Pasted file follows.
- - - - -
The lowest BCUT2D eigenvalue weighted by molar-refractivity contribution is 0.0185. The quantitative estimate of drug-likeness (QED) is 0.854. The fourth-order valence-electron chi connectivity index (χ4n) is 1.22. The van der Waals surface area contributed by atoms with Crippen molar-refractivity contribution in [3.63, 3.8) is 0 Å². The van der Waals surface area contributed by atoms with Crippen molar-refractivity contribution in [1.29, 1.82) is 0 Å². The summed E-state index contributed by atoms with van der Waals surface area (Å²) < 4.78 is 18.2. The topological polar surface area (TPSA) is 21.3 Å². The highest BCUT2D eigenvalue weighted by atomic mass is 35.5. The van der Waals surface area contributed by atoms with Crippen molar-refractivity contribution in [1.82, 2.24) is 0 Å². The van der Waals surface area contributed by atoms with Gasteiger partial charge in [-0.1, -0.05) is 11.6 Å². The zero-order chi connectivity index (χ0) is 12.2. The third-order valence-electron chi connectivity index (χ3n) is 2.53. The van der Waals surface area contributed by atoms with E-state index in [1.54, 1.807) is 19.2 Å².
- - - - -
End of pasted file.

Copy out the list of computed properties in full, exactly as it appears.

The lowest BCUT2D eigenvalue weighted by molar-refractivity contribution is 0.0185. The quantitative estimate of drug-likeness (QED) is 0.854. The fourth-order valence-electron chi connectivity index (χ4n) is 1.22. The van der Waals surface area contributed by atoms with Crippen molar-refractivity contribution in [3.63, 3.8) is 0 Å². The van der Waals surface area contributed by atoms with Crippen molar-refractivity contribution in [1.29, 1.82) is 0 Å². The summed E-state index contributed by atoms with van der Waals surface area (Å²) < 4.78 is 18.2. The topological polar surface area (TPSA) is 21.3 Å². The highest BCUT2D eigenvalue weighted by atomic mass is 35.5. The van der Waals surface area contributed by atoms with Crippen molar-refractivity contribution in [1.82, 2.24) is 0 Å². The van der Waals surface area contributed by atoms with Gasteiger partial charge in [-0.1, -0.05) is 11.6 Å². The zero-order chi connectivity index (χ0) is 12.2. The third-order valence-electron chi connectivity index (χ3n) is 2.53. The van der Waals surface area contributed by atoms with E-state index in [1.54, 1.807) is 19.2 Å².